When There is No Do-Over

downloadBy Donna Shea & Nadine Briggs

The ability to offer a do-over during a contested call in a social game is a skill that many children need to learn. Do-overs are an easy way to settle a squabble and move forward.

One of the things that parents, educators, and all who work with children can also do, is to extend a child a do-over when something goes wrong. Maybe a child has used a rude tone of voice with us, or in some way done an act that is displeasing. Most of the time, if you give a child a respectful chance to back up and re-do whatever it was, they will. It brings relief to both sides of the conflict or error, and again, everyone moves forward.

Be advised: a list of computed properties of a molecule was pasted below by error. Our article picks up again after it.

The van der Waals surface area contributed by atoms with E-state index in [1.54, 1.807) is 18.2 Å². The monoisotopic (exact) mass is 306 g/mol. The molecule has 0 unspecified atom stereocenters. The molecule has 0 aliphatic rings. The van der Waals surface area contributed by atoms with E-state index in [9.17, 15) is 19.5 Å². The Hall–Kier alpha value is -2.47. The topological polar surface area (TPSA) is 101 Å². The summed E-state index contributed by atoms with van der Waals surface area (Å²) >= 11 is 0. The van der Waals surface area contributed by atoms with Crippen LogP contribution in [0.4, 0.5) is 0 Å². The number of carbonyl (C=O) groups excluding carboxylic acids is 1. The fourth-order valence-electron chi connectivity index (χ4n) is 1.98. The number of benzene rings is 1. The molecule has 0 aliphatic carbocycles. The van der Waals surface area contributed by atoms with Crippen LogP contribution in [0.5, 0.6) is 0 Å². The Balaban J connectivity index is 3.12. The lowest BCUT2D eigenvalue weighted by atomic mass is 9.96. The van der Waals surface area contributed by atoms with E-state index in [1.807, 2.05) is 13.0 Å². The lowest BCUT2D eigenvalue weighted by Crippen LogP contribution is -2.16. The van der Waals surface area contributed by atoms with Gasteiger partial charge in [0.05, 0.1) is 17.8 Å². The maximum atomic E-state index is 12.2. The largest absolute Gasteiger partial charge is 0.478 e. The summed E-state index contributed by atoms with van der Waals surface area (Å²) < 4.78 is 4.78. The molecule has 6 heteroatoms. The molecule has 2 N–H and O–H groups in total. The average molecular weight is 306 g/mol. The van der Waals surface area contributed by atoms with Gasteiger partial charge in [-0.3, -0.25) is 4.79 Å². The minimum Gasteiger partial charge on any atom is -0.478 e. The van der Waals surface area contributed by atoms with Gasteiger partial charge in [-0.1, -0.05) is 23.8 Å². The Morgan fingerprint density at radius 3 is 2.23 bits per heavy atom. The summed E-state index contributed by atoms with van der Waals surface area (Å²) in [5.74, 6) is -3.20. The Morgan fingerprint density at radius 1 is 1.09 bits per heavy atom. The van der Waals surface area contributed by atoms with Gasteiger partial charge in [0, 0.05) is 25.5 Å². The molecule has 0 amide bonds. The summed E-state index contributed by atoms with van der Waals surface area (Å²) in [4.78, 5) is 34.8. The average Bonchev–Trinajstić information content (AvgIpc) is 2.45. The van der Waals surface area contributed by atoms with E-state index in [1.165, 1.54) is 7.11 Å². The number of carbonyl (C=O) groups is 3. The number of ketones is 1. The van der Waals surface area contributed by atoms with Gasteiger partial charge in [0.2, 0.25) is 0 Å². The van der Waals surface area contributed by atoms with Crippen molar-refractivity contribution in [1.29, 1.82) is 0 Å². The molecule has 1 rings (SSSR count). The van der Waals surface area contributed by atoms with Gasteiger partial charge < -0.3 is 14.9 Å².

Even adults can allow each other a do-over. We all make mistakes, and sometimes in the heat of the moment, we may even say or do something purposefully hurtful.

If however, the rudeness or negative actions continue or are frequent, and do-overs have been given, that child or person is now purposefully misbehaving and consequences are in play. Maybe it’s removing your attention from the child saying rude things until they approach you respectfully. In extreme cases, maybe you may have to end a friendship because too many do-overs given to someone means they don’t really care about the relationship enough to make a do-over stick.

Sometimes, in many situations, a do-over isn’t available to us. Something has gone wrong, and it can’t be fixed. We may suffer a loss over our ability to do-over. When that happens, we can only learn from it and perhaps, do better.